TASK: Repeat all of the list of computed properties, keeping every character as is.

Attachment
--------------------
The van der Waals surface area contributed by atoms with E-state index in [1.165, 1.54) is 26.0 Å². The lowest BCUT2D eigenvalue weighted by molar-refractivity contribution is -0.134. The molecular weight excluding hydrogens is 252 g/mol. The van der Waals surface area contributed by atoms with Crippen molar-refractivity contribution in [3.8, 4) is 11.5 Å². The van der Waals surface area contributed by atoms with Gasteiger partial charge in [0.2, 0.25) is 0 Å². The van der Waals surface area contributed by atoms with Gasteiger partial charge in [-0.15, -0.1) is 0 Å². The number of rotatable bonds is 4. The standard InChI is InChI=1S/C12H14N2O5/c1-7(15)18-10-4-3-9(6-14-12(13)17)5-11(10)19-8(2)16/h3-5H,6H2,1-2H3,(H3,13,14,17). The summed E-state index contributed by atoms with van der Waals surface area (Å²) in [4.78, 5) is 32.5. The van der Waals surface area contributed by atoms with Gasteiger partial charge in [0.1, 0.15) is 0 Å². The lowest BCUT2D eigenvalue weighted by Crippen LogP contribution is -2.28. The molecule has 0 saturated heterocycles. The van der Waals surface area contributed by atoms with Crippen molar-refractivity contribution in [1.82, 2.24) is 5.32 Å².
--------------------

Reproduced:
The van der Waals surface area contributed by atoms with E-state index in [1.165, 1.54) is 26.0 Å². The lowest BCUT2D eigenvalue weighted by molar-refractivity contribution is -0.134. The molecular weight excluding hydrogens is 252 g/mol. The van der Waals surface area contributed by atoms with Crippen molar-refractivity contribution in [3.8, 4) is 11.5 Å². The van der Waals surface area contributed by atoms with Gasteiger partial charge in [0.2, 0.25) is 0 Å². The van der Waals surface area contributed by atoms with Gasteiger partial charge in [-0.15, -0.1) is 0 Å². The number of rotatable bonds is 4. The standard InChI is InChI=1S/C12H14N2O5/c1-7(15)18-10-4-3-9(6-14-12(13)17)5-11(10)19-8(2)16/h3-5H,6H2,1-2H3,(H3,13,14,17). The summed E-state index contributed by atoms with van der Waals surface area (Å²) in [4.78, 5) is 32.5. The van der Waals surface area contributed by atoms with Gasteiger partial charge in [0.1, 0.15) is 0 Å². The lowest BCUT2D eigenvalue weighted by Crippen LogP contribution is -2.28. The molecule has 0 saturated heterocycles. The van der Waals surface area contributed by atoms with Crippen molar-refractivity contribution in [1.82, 2.24) is 5.32 Å².